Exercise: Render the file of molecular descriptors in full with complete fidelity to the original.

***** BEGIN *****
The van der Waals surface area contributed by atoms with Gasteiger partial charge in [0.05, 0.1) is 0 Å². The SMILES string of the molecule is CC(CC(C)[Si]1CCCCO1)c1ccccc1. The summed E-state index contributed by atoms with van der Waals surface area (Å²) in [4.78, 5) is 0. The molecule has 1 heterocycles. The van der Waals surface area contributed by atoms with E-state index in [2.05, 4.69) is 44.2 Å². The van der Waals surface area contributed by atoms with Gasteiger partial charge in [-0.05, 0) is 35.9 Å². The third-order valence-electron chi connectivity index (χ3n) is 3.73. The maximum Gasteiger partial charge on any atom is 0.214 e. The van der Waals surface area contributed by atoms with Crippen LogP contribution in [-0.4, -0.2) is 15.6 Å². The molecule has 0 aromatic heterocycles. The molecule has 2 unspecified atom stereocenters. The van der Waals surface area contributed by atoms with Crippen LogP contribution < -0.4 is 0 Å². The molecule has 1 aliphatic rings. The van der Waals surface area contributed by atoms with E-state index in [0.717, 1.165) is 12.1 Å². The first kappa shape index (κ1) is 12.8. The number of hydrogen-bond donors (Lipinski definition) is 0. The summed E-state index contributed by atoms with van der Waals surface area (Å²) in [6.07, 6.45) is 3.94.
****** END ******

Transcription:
The van der Waals surface area contributed by atoms with Gasteiger partial charge in [0.05, 0.1) is 0 Å². The SMILES string of the molecule is CC(CC(C)[Si]1CCCCO1)c1ccccc1. The summed E-state index contributed by atoms with van der Waals surface area (Å²) in [4.78, 5) is 0. The molecule has 1 heterocycles. The van der Waals surface area contributed by atoms with E-state index in [2.05, 4.69) is 44.2 Å². The van der Waals surface area contributed by atoms with Gasteiger partial charge in [-0.05, 0) is 35.9 Å². The third-order valence-electron chi connectivity index (χ3n) is 3.73. The maximum Gasteiger partial charge on any atom is 0.214 e. The van der Waals surface area contributed by atoms with Crippen LogP contribution in [-0.4, -0.2) is 15.6 Å². The molecule has 0 aromatic heterocycles. The molecule has 2 unspecified atom stereocenters. The van der Waals surface area contributed by atoms with Crippen LogP contribution < -0.4 is 0 Å². The molecule has 1 aliphatic rings. The van der Waals surface area contributed by atoms with E-state index in [0.717, 1.165) is 12.1 Å². The first kappa shape index (κ1) is 12.8. The number of hydrogen-bond donors (Lipinski definition) is 0. The summed E-state index contributed by atoms with van der Waals surface area (Å²) in [6.07, 6.45) is 3.94.